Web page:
(NS) - Mandatory Event for New Students
(NTS) - Mandatory Event for New Transfer Students
Richer Community More Confident Men Stronger Character
The program provides a definition of rape and a definition of consent in reference to sexual activity. Man Up also provides safe and positive options for bystander intervention as well as information on risk reduction. Additionally, Man Up discusses the intersection of alcohol and sexual assault, frames sexual assault as a moral issue, deconstructs the impact of rape on the survivor and community, and debunks myths surrounding rape. This program is Title IX compliant and is mandatory for all new students.
Better Learning More Confident Men Stronger Character
Ms. Lisa Burns, Director of the Office of Academic Success
During this session, new students will identify their strengths and weaknesses; moreover, Strengths Finder will provide new students guidance on how to build on their strengths and weaknesses during their collegiate career. Mandatory for all new students.
Pannill Commons, Settle Hall
Richer Community Stronger Character
The subjects presented in this 65-minute, 3-actor, multimedia production take us on a journey of inclusion through America's multicultural history, portraying; Prologue - a summary of race discrimination in American history.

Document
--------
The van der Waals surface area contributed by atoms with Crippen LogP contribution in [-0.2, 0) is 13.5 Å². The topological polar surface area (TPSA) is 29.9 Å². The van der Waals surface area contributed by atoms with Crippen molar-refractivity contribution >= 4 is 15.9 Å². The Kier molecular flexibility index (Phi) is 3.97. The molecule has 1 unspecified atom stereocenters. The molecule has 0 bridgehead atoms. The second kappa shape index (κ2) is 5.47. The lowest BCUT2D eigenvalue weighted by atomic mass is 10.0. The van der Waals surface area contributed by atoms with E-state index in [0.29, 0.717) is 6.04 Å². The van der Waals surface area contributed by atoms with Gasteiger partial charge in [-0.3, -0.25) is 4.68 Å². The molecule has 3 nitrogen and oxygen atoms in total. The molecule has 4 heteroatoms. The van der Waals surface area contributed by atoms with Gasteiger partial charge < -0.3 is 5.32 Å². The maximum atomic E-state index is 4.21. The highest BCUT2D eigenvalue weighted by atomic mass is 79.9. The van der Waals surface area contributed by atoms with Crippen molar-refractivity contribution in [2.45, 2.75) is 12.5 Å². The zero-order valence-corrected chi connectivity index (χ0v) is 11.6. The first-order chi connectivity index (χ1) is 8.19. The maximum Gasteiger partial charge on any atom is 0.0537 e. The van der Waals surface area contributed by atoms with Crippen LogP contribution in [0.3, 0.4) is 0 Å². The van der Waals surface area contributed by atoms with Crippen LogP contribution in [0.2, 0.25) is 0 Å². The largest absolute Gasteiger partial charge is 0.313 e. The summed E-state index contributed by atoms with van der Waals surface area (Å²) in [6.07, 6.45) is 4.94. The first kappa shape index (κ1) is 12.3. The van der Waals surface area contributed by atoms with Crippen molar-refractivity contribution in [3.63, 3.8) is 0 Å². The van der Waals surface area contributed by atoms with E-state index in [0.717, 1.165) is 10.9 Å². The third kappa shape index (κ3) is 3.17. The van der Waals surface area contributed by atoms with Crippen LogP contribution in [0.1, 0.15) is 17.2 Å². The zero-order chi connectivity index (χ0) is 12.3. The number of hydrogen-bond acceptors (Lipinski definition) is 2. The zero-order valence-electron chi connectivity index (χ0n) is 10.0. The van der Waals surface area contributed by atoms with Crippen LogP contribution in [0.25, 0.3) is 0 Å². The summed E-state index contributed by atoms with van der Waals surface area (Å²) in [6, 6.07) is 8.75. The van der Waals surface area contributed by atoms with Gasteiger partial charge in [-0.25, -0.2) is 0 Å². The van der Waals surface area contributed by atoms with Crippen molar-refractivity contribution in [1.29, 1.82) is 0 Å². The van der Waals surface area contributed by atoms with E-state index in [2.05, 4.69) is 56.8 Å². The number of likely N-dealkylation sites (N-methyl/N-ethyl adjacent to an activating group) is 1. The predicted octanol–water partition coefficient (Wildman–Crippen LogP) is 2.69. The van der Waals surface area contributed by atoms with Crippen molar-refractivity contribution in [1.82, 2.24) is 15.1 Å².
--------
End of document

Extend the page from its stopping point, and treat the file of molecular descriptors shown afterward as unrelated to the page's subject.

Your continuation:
The Sedgwick Pie. The story of Elizabeth Freeman, the first African American Civil Rights activist, and her link to W.E.B. Dubois and Kevin Bacon.
Birth Right. Three Asian Americans; Won Kim Ark, Takao Osawa, and Bhagat Singh Thind gained for all Americans, native-born and immigrant, the right to jus soli - "right of the soil."
Latina. Minimum wage, the eight-hour work day, and the right to organize in America were won, in great part, by three Latina activists for social justice: Emma Tenayuca, Luisa Moreno, and Lucy Parsons.
Native Honor. 90 African American, 60 Latinos, 30 Asian American, 1 woman, and 28 Native Americans have been awarded America's highest medal for courage.
Don't Sit On It. First came the Freedom Riders, and then the Sit-In Movement. The culmination of these amazingly courageous actions, by hundreds of Americans, black and white, was the Civil Rights Act of 1964.
Epilogue. Are we at the 'one day' of Dr. King, or still looking at each other through our melanin-colored glasses?